The top share index rose on Tuesday, as earnings from UK corporates such as Lloyds Banking Group and Vodafone were received positively by investors, although euro zone worries meant gains were vulnerable to profit taking.

Miners and integrated oils, rising with commodity prices, also helped the UK's benchmark index <.FTSE> close up 56.52 points, or 1 percent at 5,567.34 but well off the intraday high of 5,616.00.

Traders urged caution warning volumes suggested there was little sustenance to the current rally.

Until the fund managers are convinced a solution has been found to the debt crisis there going to be reluctant to come in from the sidelines, which leaves the market susceptible to a sell-off, which is what we saw late on, Jimmy Yates, head of equities at CMC Markets, said.

Lothar Mentel, chief investment officer at Octopus Investments which manages $4 billion (2 billion pound), said: Our positioning remains cautiously defensive, very much mindful that investor sentiment and newsflow from the Eurozone is likely to continue to cause market gyrations.

That sentiment was reflected in some of the gains seen by UK blue chips.

Food and retail group Associated British Foods (ABF) gained 1.4 percent after reporting a beat in full-year earnings, with analysts keen on the Primark owner's defensive qualities.

We view ABF as an attractive investment proposition, particularly so with ongoing economic and political uncertainty leading to volatility in equity market, Shore Capital said repeating its buy rating on the stock.

Luxury goods group Burberry , liked by investors for its exposure to Asia which is seen as a growth-driver in 2012, rose 3.6 percent.

But worries over growth for European companies next year were highlighted by Bank of America Merrill Lynch, which cut its 2012 earnings per share year-on-year growth forecasts for European companies to zero from a previous 7 percent rise.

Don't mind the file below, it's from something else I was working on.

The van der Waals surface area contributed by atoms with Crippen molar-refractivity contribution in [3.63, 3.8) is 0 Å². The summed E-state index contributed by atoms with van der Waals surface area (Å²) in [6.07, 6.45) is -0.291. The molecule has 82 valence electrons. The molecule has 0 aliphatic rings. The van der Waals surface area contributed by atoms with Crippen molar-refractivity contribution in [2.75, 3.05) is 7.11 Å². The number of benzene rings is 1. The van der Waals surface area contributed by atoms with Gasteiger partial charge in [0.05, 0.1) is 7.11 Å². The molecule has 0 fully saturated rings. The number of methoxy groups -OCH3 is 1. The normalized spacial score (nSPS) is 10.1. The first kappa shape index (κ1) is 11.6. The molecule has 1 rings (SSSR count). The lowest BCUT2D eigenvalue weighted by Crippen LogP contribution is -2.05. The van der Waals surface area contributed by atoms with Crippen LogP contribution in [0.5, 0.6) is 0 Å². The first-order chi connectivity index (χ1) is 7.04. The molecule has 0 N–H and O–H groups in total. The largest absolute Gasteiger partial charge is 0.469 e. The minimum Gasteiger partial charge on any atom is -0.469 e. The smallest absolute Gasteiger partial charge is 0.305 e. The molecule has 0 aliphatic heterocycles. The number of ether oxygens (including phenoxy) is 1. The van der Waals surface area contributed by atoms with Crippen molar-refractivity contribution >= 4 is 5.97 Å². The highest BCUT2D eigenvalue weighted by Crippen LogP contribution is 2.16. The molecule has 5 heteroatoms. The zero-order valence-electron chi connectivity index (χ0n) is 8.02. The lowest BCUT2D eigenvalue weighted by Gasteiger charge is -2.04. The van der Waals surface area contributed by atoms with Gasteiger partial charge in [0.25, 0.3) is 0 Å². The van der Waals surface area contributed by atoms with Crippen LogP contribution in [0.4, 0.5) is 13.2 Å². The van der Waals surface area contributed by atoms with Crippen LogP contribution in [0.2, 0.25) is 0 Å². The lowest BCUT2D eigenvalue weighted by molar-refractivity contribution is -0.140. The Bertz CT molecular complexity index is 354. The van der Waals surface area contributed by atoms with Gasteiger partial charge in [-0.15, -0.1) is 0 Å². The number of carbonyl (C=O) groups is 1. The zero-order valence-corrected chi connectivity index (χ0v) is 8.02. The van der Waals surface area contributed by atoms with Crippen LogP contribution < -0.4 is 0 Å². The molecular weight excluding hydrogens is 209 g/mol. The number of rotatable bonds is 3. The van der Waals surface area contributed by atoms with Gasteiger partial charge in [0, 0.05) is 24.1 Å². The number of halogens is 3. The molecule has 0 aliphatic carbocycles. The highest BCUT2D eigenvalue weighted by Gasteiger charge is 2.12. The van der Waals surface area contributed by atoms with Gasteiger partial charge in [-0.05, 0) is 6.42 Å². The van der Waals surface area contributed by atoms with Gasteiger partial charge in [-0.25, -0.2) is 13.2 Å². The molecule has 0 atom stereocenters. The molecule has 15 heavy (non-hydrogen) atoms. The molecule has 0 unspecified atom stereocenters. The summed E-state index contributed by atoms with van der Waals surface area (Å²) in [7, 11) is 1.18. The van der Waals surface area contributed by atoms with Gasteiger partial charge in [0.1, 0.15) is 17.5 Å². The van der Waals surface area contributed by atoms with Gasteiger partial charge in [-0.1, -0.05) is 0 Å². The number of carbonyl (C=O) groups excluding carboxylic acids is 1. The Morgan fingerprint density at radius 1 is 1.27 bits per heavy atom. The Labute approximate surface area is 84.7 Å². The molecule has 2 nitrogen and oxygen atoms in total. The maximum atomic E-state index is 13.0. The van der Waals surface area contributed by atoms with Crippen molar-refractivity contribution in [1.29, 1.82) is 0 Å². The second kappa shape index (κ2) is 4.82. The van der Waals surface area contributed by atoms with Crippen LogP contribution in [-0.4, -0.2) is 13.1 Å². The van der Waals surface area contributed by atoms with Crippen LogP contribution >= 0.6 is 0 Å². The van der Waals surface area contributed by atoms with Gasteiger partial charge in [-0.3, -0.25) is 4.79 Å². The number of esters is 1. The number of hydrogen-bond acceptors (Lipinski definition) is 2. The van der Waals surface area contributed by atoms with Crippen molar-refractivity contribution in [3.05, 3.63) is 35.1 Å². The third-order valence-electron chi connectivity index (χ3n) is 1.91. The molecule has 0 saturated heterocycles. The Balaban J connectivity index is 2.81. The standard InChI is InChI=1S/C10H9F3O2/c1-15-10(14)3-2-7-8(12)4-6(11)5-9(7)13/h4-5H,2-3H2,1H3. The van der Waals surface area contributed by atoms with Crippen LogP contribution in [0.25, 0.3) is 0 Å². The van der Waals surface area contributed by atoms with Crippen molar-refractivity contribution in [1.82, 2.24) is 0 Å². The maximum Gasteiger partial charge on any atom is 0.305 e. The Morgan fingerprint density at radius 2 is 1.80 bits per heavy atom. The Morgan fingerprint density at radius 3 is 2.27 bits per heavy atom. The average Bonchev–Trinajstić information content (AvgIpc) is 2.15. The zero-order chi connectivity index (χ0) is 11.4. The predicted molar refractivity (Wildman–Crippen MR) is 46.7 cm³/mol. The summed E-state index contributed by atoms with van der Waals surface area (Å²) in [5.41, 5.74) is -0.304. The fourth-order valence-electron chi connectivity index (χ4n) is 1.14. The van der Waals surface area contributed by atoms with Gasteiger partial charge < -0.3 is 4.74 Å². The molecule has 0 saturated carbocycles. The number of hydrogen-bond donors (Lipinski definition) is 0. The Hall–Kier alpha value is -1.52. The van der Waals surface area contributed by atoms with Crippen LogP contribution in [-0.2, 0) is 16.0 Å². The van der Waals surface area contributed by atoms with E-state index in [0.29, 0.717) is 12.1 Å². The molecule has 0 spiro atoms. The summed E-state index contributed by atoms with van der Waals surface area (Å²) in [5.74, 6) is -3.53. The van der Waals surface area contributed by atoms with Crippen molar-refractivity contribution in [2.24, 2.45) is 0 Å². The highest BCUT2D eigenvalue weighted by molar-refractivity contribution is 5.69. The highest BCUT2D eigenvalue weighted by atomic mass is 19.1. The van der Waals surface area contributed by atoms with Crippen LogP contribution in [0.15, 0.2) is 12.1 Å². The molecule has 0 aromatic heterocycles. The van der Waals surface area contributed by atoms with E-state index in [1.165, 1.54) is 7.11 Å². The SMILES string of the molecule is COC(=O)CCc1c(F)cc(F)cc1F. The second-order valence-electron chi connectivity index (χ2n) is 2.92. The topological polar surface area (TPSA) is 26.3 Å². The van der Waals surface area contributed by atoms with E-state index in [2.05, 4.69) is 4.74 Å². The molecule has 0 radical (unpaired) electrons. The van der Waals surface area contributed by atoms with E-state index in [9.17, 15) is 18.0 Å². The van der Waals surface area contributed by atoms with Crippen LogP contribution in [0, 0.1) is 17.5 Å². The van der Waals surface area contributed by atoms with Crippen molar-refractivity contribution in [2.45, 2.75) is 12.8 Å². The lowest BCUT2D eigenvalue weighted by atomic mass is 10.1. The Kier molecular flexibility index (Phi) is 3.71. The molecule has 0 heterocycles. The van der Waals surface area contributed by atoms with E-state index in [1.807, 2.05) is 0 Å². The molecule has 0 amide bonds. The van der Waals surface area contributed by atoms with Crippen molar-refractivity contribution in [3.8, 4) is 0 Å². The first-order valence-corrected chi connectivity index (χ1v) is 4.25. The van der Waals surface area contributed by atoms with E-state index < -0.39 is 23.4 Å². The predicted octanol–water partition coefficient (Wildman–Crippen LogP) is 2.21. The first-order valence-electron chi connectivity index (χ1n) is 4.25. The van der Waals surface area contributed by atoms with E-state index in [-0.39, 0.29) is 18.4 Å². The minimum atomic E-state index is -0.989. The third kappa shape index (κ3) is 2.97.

We still see downside risk from potential news flow on sovereign debt issues but recognise that it would take relatively little good news to prompt a sharp rally in markets, the broker said.

The FTSE index has found support above its 50-day moving average of around 5,480 but remains short of the 200-day MA ceiling, the level at which the index retreated sharply from in late October.

The relative strength index suggested UK blue chip equities had a little further to travel before they look too expensive. The shares are currently trading around the 57 percent level where 70 percent suggests overbought territory.


The UK market pared gains at the close as Italian Prime Minister Silvio Berlusconi lost his parliamentary majority.

Despite winning a crunch parliamentary vote on budget policy, his reform-shy government's borrowing costs soared into the euro zone's danger zone with investors fearing a new, bigger Greece.

Italian 10-year bonds hit a fresh euro-era high of around 6.757 percent.

UK banks <.FTNMX8350>, which have been scrambling to reduce their exposure to Europe's debt crisis, closed off their highs.

Lloyds rose 4.4 percent as management reiterated full-year guidance on margins, despite posting a third-quarter loss.

Seymour Pierce analyst Bruce Packard said: There do not seem to be any monsters in these results and we welcome Lloyds eventual acknowledgement of reality.

HSBC rose 0.6 percent, ahead of the Asia-focussed bank's third-quarter trading update. The British banking index has lost a quarter of its value this year.

FTSE heavyweight Vodafone gained 1.8 percent after the telecoms provider lifted its full-year profit outlook.

London's blue chips remain attractive to investors with a current dividend yield of 4.08 percent on a price to earnings of 10.67 times, below the 10-year average of around 14.

The yield compares favourably to UK 10 year bonds, which trade on a yield around 2.266 percent but with concerns lingering of their direct exposure to Europe's debt crisis.

On the downside, InterContinental Hotels Group shed 2.5 percent. Concerns about the outlook pipeline for rooms and revenue per available room potentially being hit by a slowdown in Europe, took the gloss off InterContinental's 33 percent increase in third-quarter operating profit.

AstraZeneca dropped 3.2 percent after an experimental antidepressant from the drugmaker and U.S. partner Targacept failed to meet its goal in the first of a series of clinical trials.